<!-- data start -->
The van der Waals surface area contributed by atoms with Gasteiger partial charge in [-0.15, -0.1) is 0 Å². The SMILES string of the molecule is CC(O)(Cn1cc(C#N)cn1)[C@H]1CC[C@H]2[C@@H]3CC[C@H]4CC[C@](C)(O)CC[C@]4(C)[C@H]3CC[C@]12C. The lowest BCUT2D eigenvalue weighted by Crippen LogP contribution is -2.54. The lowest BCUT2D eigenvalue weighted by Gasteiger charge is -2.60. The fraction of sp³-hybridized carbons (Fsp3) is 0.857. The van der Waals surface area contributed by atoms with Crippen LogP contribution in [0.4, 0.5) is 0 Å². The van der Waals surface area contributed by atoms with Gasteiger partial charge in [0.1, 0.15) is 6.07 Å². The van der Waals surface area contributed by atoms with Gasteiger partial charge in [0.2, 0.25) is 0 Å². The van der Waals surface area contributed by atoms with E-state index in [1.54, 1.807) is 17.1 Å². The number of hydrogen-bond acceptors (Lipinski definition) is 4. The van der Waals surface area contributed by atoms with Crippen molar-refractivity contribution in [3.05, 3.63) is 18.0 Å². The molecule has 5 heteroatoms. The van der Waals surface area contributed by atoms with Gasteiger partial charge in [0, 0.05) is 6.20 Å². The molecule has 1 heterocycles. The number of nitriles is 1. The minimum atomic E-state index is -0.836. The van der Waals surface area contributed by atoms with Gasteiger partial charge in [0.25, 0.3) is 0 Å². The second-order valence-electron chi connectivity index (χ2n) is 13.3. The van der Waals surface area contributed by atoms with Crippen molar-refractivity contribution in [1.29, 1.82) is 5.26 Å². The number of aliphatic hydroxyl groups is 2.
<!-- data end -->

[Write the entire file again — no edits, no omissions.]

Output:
The van der Waals surface area contributed by atoms with Gasteiger partial charge in [-0.15, -0.1) is 0 Å². The SMILES string of the molecule is CC(O)(Cn1cc(C#N)cn1)[C@H]1CC[C@H]2[C@@H]3CC[C@H]4CC[C@](C)(O)CC[C@]4(C)[C@H]3CC[C@]12C. The lowest BCUT2D eigenvalue weighted by Crippen LogP contribution is -2.54. The lowest BCUT2D eigenvalue weighted by Gasteiger charge is -2.60. The fraction of sp³-hybridized carbons (Fsp3) is 0.857. The van der Waals surface area contributed by atoms with Crippen LogP contribution in [0.4, 0.5) is 0 Å². The van der Waals surface area contributed by atoms with Gasteiger partial charge in [0.1, 0.15) is 6.07 Å². The van der Waals surface area contributed by atoms with Gasteiger partial charge in [0.2, 0.25) is 0 Å². The van der Waals surface area contributed by atoms with E-state index in [1.54, 1.807) is 17.1 Å². The number of hydrogen-bond acceptors (Lipinski definition) is 4. The van der Waals surface area contributed by atoms with Crippen molar-refractivity contribution in [3.05, 3.63) is 18.0 Å². The molecule has 5 heteroatoms. The van der Waals surface area contributed by atoms with Gasteiger partial charge in [0, 0.05) is 6.20 Å². The molecule has 1 heterocycles. The number of nitriles is 1. The minimum atomic E-state index is -0.836. The van der Waals surface area contributed by atoms with Gasteiger partial charge in [0.25, 0.3) is 0 Å². The second-order valence-electron chi connectivity index (χ2n) is 13.3. The van der Waals surface area contributed by atoms with Crippen molar-refractivity contribution in [1.29, 1.82) is 5.26 Å². The number of aliphatic hydroxyl groups is 2.